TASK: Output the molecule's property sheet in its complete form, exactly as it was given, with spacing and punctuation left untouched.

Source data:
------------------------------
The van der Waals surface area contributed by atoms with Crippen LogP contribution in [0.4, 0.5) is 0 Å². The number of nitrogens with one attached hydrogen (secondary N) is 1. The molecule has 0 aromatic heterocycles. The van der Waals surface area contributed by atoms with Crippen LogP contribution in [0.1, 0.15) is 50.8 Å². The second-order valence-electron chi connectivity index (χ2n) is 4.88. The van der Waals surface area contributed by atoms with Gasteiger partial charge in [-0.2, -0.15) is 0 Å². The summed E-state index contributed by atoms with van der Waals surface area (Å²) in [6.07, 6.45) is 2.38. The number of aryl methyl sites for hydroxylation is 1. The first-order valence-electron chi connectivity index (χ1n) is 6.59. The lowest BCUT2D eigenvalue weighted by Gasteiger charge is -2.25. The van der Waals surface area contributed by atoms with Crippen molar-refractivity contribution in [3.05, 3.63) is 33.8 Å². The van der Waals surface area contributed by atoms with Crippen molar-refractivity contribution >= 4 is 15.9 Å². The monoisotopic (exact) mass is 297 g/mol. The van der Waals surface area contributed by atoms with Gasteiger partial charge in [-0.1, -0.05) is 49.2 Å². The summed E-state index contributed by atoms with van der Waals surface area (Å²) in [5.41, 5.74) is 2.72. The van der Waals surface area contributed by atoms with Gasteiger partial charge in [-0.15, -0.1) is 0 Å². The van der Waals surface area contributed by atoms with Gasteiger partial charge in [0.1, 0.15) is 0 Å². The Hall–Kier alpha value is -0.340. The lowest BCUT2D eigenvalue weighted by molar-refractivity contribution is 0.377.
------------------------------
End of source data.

The van der Waals surface area contributed by atoms with Crippen LogP contribution in [0.4, 0.5) is 0 Å². The number of nitrogens with one attached hydrogen (secondary N) is 1. The molecule has 0 aromatic heterocycles. The van der Waals surface area contributed by atoms with Crippen LogP contribution in [0.1, 0.15) is 50.8 Å². The second-order valence-electron chi connectivity index (χ2n) is 4.88. The van der Waals surface area contributed by atoms with Gasteiger partial charge in [-0.2, -0.15) is 0 Å². The summed E-state index contributed by atoms with van der Waals surface area (Å²) in [6.07, 6.45) is 2.38. The number of aryl methyl sites for hydroxylation is 1. The first-order valence-electron chi connectivity index (χ1n) is 6.59. The lowest BCUT2D eigenvalue weighted by Gasteiger charge is -2.25. The van der Waals surface area contributed by atoms with Crippen molar-refractivity contribution in [3.05, 3.63) is 33.8 Å². The van der Waals surface area contributed by atoms with Crippen molar-refractivity contribution >= 4 is 15.9 Å². The monoisotopic (exact) mass is 297 g/mol. The van der Waals surface area contributed by atoms with Gasteiger partial charge in [-0.1, -0.05) is 49.2 Å². The summed E-state index contributed by atoms with van der Waals surface area (Å²) in [5.41, 5.74) is 2.72. The van der Waals surface area contributed by atoms with Gasteiger partial charge in [-0.15, -0.1) is 0 Å². The van der Waals surface area contributed by atoms with Gasteiger partial charge in [0.1, 0.15) is 0 Å². The Hall–Kier alpha value is -0.340. The lowest BCUT2D eigenvalue weighted by molar-refractivity contribution is 0.377.